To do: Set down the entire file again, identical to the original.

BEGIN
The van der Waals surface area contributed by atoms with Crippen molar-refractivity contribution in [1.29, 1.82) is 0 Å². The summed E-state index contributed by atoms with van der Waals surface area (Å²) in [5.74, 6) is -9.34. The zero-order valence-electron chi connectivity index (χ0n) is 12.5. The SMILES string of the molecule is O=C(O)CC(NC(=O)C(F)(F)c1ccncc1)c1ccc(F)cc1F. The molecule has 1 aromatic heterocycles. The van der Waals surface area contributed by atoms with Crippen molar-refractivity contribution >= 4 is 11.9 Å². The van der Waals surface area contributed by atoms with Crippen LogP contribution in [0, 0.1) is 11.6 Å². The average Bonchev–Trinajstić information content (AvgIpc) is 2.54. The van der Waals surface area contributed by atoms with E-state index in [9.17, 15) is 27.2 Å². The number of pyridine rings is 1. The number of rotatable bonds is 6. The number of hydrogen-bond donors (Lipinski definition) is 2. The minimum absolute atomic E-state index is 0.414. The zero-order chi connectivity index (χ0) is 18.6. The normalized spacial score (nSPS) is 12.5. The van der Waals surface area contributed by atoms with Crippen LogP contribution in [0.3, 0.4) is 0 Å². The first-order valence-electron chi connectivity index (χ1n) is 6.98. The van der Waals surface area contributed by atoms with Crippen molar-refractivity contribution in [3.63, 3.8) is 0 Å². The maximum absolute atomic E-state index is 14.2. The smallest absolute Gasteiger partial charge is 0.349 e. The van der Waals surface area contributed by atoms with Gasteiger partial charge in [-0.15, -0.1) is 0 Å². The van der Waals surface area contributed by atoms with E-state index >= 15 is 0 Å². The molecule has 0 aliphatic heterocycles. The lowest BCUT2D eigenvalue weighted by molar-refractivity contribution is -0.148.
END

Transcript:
The van der Waals surface area contributed by atoms with Crippen molar-refractivity contribution in [1.29, 1.82) is 0 Å². The summed E-state index contributed by atoms with van der Waals surface area (Å²) in [5.74, 6) is -9.34. The zero-order valence-electron chi connectivity index (χ0n) is 12.5. The SMILES string of the molecule is O=C(O)CC(NC(=O)C(F)(F)c1ccncc1)c1ccc(F)cc1F. The molecule has 1 aromatic heterocycles. The van der Waals surface area contributed by atoms with Crippen molar-refractivity contribution >= 4 is 11.9 Å². The van der Waals surface area contributed by atoms with Crippen LogP contribution in [0, 0.1) is 11.6 Å². The average Bonchev–Trinajstić information content (AvgIpc) is 2.54. The van der Waals surface area contributed by atoms with E-state index in [9.17, 15) is 27.2 Å². The number of pyridine rings is 1. The number of rotatable bonds is 6. The number of hydrogen-bond donors (Lipinski definition) is 2. The minimum absolute atomic E-state index is 0.414. The zero-order chi connectivity index (χ0) is 18.6. The normalized spacial score (nSPS) is 12.5. The van der Waals surface area contributed by atoms with Crippen LogP contribution in [0.3, 0.4) is 0 Å². The first-order valence-electron chi connectivity index (χ1n) is 6.98. The van der Waals surface area contributed by atoms with Crippen molar-refractivity contribution in [3.63, 3.8) is 0 Å². The maximum absolute atomic E-state index is 14.2. The smallest absolute Gasteiger partial charge is 0.349 e. The van der Waals surface area contributed by atoms with Gasteiger partial charge in [-0.15, -0.1) is 0 Å². The van der Waals surface area contributed by atoms with E-state index >= 15 is 0 Å². The molecule has 0 aliphatic heterocycles. The lowest BCUT2D eigenvalue weighted by molar-refractivity contribution is -0.148.